... increasing awareness of Torah among non-Jews ...
Seven Colors of the Rainbow
the Jews were exiled, it became much more difficult for Gentiles to gain
instruction on the Seven Laws or to keep them. Conditions for Jews became
dangerous, even the teaching of the Torah sometimes being banned, and it was
almost impossible for Gentiles to leave the surroundings where these penalties
originated and find Jews willing to teach them. The Seven Laws had gone into
exile also; some of the Godfearers actually became Jews, but most found the
difficulties of their position too great without a secure Jewish community to
support them. Like other non-Jewish people, they or their children tended to
assume that Christianity, with its admixture of Torah concepts, would offer at
least a little satisfaction.
the fall of the Roman Empire and the rise of the kingdoms of the Middle Ages,
these conditions continued. Only a few exceptionally courageous people were
willing or able to find the Seven Laws for themselves.
Christian and Moslem kingdoms came into armed conflict with each other, with war
loss and danger an everyday occurrence, and Jews were unable to fulfill their
duty of teaching in circumstances of open risk to their lives. A non-Jew who
converted to Judaism in full would surely have to flee from danger, but at the
end he would have the Jewish society to join. One who remained content with his
non-Jewish identity under the Seven Laws would face just as much risk without
any such solution.
on many occasions, the church and its officials were called upon to deal with
“Judaizing” tendencies among the population. Similar phenomena also occurred
in Moslem countries. A preacher would recommend that people abandon the official
religion in favor of conforming to Jewish belief or practice in some way. Some
would listen to him and do as he said, and soon the inquisitional machinery
would be mobilized with terrible effect, often also against the Jews themselves
for allegedly spreading contrary ideas.
Albigensian or Cathar movement in early France tried to purge the prevailing
non-Jewish religion of idolatry. Later, the Taborite and Hussite campaigns in
Bohemia were motivated by the same basic principle. In nineteenth-century
Russia, when the presence of Jews first began to attract the attention of the
people at large, the Subbotniki were persecuted by the tsars for “Judaizing.”
Learned Jews understood that the root of these misguided movements lay in the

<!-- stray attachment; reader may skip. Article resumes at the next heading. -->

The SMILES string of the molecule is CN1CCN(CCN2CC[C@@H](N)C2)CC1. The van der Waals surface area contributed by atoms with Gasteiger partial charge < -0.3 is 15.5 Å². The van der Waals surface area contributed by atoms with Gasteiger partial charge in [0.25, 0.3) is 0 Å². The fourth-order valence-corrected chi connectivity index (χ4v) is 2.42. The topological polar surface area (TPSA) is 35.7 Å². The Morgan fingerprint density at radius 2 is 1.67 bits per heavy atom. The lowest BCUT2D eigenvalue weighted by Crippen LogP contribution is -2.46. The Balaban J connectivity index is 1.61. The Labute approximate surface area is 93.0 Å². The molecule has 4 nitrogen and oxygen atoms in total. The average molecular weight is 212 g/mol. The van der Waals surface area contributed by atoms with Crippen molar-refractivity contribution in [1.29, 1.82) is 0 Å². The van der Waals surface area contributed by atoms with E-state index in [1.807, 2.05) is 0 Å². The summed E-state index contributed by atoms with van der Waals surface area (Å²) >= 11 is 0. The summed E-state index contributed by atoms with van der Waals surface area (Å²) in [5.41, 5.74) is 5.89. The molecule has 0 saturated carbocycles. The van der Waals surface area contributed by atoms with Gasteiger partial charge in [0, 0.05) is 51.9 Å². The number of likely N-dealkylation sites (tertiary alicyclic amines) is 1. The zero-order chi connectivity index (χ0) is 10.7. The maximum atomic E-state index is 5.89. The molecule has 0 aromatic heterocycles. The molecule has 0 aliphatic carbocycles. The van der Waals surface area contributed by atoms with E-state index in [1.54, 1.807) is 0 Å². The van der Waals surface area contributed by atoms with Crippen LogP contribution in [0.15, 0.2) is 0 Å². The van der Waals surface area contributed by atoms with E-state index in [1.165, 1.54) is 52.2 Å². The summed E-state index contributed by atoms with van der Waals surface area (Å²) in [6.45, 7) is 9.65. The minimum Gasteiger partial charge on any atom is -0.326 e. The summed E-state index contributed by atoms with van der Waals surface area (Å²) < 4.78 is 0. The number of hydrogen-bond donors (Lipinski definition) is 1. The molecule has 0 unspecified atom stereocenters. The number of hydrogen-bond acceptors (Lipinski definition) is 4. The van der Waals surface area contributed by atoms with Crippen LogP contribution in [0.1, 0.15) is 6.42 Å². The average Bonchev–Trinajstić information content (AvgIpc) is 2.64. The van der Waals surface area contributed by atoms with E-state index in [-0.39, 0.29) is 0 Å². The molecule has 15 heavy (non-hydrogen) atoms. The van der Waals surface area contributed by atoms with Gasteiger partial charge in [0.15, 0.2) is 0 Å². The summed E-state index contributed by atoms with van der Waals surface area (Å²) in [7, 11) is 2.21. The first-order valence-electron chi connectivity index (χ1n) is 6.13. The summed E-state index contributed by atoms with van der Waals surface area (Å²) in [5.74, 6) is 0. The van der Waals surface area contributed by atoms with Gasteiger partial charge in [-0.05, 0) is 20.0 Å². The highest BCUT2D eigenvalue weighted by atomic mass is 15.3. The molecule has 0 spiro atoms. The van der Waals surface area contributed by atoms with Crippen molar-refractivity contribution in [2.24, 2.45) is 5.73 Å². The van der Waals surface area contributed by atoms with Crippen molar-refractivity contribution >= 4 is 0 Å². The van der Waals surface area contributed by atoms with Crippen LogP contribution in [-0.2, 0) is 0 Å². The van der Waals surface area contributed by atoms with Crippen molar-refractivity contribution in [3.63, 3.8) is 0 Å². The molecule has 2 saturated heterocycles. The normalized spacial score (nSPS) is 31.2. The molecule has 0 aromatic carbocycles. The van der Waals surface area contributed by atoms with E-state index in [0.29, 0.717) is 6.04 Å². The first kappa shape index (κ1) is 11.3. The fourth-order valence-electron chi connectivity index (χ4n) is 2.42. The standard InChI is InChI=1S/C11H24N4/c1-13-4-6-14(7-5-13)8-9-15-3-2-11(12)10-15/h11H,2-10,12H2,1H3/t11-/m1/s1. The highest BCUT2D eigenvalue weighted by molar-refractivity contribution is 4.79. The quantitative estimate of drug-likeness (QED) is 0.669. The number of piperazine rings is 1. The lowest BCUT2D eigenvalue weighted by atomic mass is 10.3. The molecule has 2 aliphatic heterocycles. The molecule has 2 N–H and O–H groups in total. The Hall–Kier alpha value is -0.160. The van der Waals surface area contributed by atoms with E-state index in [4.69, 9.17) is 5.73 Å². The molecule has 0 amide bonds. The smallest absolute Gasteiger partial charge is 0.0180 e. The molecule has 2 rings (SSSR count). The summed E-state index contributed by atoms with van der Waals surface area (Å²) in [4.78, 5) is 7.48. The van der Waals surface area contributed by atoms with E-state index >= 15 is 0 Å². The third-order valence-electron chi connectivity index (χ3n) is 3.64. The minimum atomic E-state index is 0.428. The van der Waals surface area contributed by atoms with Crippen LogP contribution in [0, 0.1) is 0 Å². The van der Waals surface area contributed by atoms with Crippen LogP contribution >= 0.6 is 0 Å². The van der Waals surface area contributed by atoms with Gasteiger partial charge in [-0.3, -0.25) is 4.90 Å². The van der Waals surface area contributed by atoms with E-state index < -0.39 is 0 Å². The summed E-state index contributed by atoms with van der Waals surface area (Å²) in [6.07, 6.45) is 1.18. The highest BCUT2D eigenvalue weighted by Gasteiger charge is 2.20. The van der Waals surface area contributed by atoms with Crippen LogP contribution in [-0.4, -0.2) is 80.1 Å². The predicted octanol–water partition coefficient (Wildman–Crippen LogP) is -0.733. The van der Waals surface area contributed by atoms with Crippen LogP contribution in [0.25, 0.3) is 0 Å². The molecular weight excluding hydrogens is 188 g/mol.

instinctive desire of non-Jewish people to observe the Seven Laws.
Unfortunately, in the threatening surroundings of exile, there was nothing Jews
could do to help. They had to attend to their own safety.
when the wars of the Reformation began to discredit the crusading outlook
altogether did the atmosphere begin to improve. Ideas of bettering the
government and extending individual freedom gained ground among kings and
citizens who had no more time or money for such expeditions. When the Thirty
Years War destroyed the old Catholic order, plunging Europe into an almost
mindless chaos of bloodshed and illegality, the church and the governments were
left without prestige. A new basis for law had to be found from morality itself.
And so the burnings of Jewish books, which took place in the Middle Ages, gave
way to a new interest in Hebrew learning among non-Jews. It was not long before
the leading thinkers began to encounter the Seven Laws once more.
dialogue took place mostly in Holland, where Jewish refugees from Spain became
close to the Dutch citizens who had fought to expel the Spanish governors from
their tiny country. Rabbinic scholars discussed with the Dutch all the issues
that confronted them in establishing their small state and securing its
prosperity. Artists such as Rembrandt joined in this discussion also, painting
many portraits of the rabbis themselves. Great legal minds assembled at the
universities. They taught and wrote on the principles and philosophy of law, and
they began to codify the legal tradition out of the mass of legal precedents
that had come down from the Middle Ages.
these were the English jurist John Selden (1584-1654) and the Dutch legal
philosopher Hugo de Groot (1583-1645), known by the Latin name of Grotius.